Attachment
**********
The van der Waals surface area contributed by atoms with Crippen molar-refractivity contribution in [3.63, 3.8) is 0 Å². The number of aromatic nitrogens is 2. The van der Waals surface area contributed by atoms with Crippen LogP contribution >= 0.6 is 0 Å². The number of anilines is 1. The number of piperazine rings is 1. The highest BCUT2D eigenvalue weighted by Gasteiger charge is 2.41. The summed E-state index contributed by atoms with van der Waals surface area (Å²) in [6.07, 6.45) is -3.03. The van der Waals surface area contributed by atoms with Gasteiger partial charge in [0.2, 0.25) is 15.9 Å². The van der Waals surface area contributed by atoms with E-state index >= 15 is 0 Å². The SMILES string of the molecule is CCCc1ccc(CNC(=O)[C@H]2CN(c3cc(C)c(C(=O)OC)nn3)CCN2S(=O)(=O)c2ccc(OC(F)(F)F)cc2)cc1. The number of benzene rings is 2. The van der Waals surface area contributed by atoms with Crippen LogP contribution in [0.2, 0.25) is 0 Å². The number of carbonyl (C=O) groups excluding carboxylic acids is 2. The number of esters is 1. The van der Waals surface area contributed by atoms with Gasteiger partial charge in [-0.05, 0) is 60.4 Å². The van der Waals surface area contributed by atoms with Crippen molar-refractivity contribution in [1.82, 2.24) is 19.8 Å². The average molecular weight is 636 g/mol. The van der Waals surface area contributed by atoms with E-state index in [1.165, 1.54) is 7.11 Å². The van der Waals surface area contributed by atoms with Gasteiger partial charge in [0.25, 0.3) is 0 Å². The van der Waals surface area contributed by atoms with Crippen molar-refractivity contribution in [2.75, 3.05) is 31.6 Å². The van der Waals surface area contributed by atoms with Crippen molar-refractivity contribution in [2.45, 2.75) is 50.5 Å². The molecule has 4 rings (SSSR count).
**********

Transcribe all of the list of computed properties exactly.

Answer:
The van der Waals surface area contributed by atoms with Crippen molar-refractivity contribution in [3.63, 3.8) is 0 Å². The number of aromatic nitrogens is 2. The van der Waals surface area contributed by atoms with Crippen LogP contribution >= 0.6 is 0 Å². The number of anilines is 1. The number of piperazine rings is 1. The highest BCUT2D eigenvalue weighted by Gasteiger charge is 2.41. The summed E-state index contributed by atoms with van der Waals surface area (Å²) in [6.07, 6.45) is -3.03. The van der Waals surface area contributed by atoms with Gasteiger partial charge in [0.2, 0.25) is 15.9 Å². The van der Waals surface area contributed by atoms with E-state index >= 15 is 0 Å². The SMILES string of the molecule is CCCc1ccc(CNC(=O)[C@H]2CN(c3cc(C)c(C(=O)OC)nn3)CCN2S(=O)(=O)c2ccc(OC(F)(F)F)cc2)cc1. The number of benzene rings is 2. The van der Waals surface area contributed by atoms with Crippen LogP contribution in [0.2, 0.25) is 0 Å². The number of carbonyl (C=O) groups excluding carboxylic acids is 2. The number of esters is 1. The van der Waals surface area contributed by atoms with Gasteiger partial charge in [-0.05, 0) is 60.4 Å². The van der Waals surface area contributed by atoms with Crippen molar-refractivity contribution in [1.82, 2.24) is 19.8 Å². The average molecular weight is 636 g/mol. The van der Waals surface area contributed by atoms with E-state index in [1.165, 1.54) is 7.11 Å². The van der Waals surface area contributed by atoms with Gasteiger partial charge in [0.25, 0.3) is 0 Å². The van der Waals surface area contributed by atoms with Crippen molar-refractivity contribution in [2.75, 3.05) is 31.6 Å². The van der Waals surface area contributed by atoms with Crippen molar-refractivity contribution in [2.45, 2.75) is 50.5 Å². The molecule has 4 rings (SSSR count).